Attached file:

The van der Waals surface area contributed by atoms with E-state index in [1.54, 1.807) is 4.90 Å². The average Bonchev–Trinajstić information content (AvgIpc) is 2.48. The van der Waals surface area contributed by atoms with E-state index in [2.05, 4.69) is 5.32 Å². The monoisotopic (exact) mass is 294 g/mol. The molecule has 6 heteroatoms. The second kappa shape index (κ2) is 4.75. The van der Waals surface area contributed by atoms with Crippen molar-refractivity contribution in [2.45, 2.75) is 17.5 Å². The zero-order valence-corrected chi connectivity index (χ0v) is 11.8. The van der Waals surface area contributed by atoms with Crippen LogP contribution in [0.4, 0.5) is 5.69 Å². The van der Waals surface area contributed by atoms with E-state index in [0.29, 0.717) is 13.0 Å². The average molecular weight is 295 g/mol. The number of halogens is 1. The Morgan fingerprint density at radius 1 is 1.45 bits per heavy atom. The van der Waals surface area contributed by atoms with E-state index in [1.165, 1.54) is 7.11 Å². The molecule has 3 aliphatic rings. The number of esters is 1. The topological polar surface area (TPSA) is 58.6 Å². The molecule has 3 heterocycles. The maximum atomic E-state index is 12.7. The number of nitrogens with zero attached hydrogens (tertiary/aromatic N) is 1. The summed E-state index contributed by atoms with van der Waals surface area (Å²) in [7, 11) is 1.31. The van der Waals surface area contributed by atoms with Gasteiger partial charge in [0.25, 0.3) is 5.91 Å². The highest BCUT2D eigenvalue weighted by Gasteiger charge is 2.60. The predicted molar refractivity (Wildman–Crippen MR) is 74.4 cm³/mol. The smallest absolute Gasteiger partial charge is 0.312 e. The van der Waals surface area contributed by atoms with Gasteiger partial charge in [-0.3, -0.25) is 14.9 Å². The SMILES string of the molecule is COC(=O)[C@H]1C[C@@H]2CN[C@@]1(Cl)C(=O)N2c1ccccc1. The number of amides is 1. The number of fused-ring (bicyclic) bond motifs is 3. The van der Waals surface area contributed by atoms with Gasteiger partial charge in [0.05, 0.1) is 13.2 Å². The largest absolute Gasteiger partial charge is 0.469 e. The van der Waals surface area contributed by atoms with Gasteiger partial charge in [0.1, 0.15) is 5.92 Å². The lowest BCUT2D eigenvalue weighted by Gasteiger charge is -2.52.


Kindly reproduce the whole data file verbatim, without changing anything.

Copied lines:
The van der Waals surface area contributed by atoms with E-state index in [1.54, 1.807) is 4.90 Å². The average Bonchev–Trinajstić information content (AvgIpc) is 2.48. The van der Waals surface area contributed by atoms with E-state index in [2.05, 4.69) is 5.32 Å². The monoisotopic (exact) mass is 294 g/mol. The molecule has 6 heteroatoms. The second kappa shape index (κ2) is 4.75. The van der Waals surface area contributed by atoms with Crippen molar-refractivity contribution in [2.45, 2.75) is 17.5 Å². The zero-order valence-corrected chi connectivity index (χ0v) is 11.8. The van der Waals surface area contributed by atoms with Crippen LogP contribution in [0.4, 0.5) is 5.69 Å². The van der Waals surface area contributed by atoms with E-state index in [0.29, 0.717) is 13.0 Å². The average molecular weight is 295 g/mol. The number of halogens is 1. The Morgan fingerprint density at radius 1 is 1.45 bits per heavy atom. The van der Waals surface area contributed by atoms with E-state index in [1.165, 1.54) is 7.11 Å². The molecule has 3 aliphatic rings. The number of esters is 1. The topological polar surface area (TPSA) is 58.6 Å². The molecule has 3 heterocycles. The maximum atomic E-state index is 12.7. The number of nitrogens with zero attached hydrogens (tertiary/aromatic N) is 1. The summed E-state index contributed by atoms with van der Waals surface area (Å²) in [7, 11) is 1.31. The van der Waals surface area contributed by atoms with Gasteiger partial charge in [0.25, 0.3) is 5.91 Å². The highest BCUT2D eigenvalue weighted by Gasteiger charge is 2.60. The predicted molar refractivity (Wildman–Crippen MR) is 74.4 cm³/mol. The smallest absolute Gasteiger partial charge is 0.312 e. The van der Waals surface area contributed by atoms with Gasteiger partial charge in [-0.3, -0.25) is 14.9 Å². The SMILES string of the molecule is COC(=O)[C@H]1C[C@@H]2CN[C@@]1(Cl)C(=O)N2c1ccccc1. The number of amides is 1. The number of fused-ring (bicyclic) bond motifs is 3. The van der Waals surface area contributed by atoms with Gasteiger partial charge in [0.05, 0.1) is 13.2 Å². The largest absolute Gasteiger partial charge is 0.469 e. The van der Waals surface area contributed by atoms with Gasteiger partial charge in [0.1, 0.15) is 5.92 Å². The lowest BCUT2D eigenvalue weighted by Gasteiger charge is -2.52.